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## My new book is published

My new Vietnamese book “108 Euclidean geometry problems” is published by Vietnam National University press. You may contact me to get the print. Email: nguyenvanlinhkhtn@gmail.com

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## 108 Olympiad Geometry Problems

My new book is coming soon…

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## Proof of the generalization of Brianchon theorem

Problem is proposed by Dao Thanh Oai.

Brianchon generalization

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## 3 mixtilinear incircles have a common tangent

Problem (me): Given triangle $ABC$ with its circumcircle $(O)$. Let $L$ be an arbitrary point on arc $BC$ which does not contain $A$. Prove that the $A$-mixtilinear incircle of triangle $ABC$, $P$-mixtilinear incircles of triangles $PAB$ and $PAC$ have a common tangent.

Proof: See here

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## Coaxal circles

Problem. Given a triangle $ABC$ with its circumcenter $O$. Let $d$ be an arbitrary line in the plane. $d$ intersects $BC, CA, AB$ at $X, Y, Z$, respectively. Let $H$ be the projection of $O$ on $d$. Prove that 3 circles $(AXH), (BYH), (CZH)$ are coaxal.

Solution.

Lemma: Given a triangle $ABC$ with its circumcircle $(O)$. Let $P$ be an arbitrary point in the plane. A line $d$ through $P$ and perpendicular to $OP$ intersects $(BPC), (CPA), (APB)$ again at $X, Y, Z$, respectively. Then $AX, BY, CZ$ are concurrent.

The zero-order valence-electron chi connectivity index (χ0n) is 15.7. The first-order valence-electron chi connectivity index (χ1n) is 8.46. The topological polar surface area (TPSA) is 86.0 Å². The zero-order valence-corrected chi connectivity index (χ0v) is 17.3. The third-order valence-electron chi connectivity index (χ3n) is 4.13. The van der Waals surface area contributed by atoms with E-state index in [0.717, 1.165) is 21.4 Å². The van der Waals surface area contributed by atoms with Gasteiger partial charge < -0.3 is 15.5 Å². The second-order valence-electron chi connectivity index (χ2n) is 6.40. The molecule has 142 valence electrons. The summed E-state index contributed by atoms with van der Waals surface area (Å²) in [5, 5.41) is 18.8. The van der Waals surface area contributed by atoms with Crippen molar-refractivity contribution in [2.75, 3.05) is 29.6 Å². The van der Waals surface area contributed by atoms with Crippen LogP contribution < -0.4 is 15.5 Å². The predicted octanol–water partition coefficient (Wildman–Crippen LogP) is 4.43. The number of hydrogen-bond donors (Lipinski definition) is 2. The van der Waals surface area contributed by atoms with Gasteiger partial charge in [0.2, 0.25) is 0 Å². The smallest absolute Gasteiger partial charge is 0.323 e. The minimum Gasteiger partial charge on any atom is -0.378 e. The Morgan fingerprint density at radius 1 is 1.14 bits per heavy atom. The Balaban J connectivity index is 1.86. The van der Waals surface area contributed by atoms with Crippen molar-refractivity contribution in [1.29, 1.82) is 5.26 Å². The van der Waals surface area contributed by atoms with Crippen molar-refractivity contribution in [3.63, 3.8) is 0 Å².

Proof:

We prove this lemma in case $d$ cuts $(O)$ and I will leave another case for the readers.
Let $J, K, L$ be the intersections of $AZ$ and $CX, BX$ and $AY, BC$ and $KJ$, respectively.
According to Desargues’s theorem, $AX, BY, CZ$ are concurrent iff $J, K, L$ are collinear.
We have $\angle ZAB=\angle ZPB=\angle BCJ$ then$J \in (O)$. Similarly, $K\in (O).$
Let $M, N$ be the intersections of $d$ and $(O)$. Note that $P$ is the midpoint of $MN$.
Since $LM.LN=LB.LC=LP.LX$ then $(NMLX)=-1$. We get $XJ.XC=XK.XB=XM.XN=XL.XP$ or $B,K,L,P$ and $P,L,C,J$ are concyclic.
Then $\angle PK=180^o-\angle PBX=180^o-\angle PCJ=180^o-\angle PLJ$. This means $K, L, J$ are collinear. We are done.
Back to our problem:

Let $A', B', C'$ be the second intersections of $(AHX), (BHY), (CHZ)$ and $(O)$, respectively. The idea is to show that $AA', BB', CC'$ concur at $H'$.
Let $M, N$ be the conserve point of $H$ and $X$, respectively.
The inversion with center $O$, power $R^2$ maps $(AHX)$ to $(AMN)$ then $A'\in (AMN)$.
Let $I$ be the intersection of $MN$ and $XH$. We have $\angle XNM=\angle XHM=90^o$ then $IM.IN=IX.IH$. This means $I$ lies on the radical axis of $(AHX)$ and $(AMN)$, or lies on $AA'$.
Let $K$ be the intersections of the tangents of $(O)$ at $B$ and $C$ then $M,N,K$ are collinear.
We get $N\in (OBC)$. So $XN.XO=XB.XC=XI.XH$ or $I$ lies on $(HBC)$. Applying the lemma above we obtain $AA', BB', CC'$ concur at $H'$. Therefore 3 circles $(AHX), (BHY), (CHZ)$ have the same radical axis $HH'$. We are done.

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## Circumscribed quadrilateral

This is a nice problem I found a long time ago. It’s easy but nice. You can solve it by using inversion.

Problem:  Given a circumscribed quadrilateral $ABCD$. $AC$ intersects $(ABD)$ and $(CBD)$ again at $E, F$, respectively. Prove that $FBED$ is also a circumscribed quadrilateral.

Link to problem above: http://www.artofproblemsolving.com/Forum/viewtopic.php?f=47&t=355881

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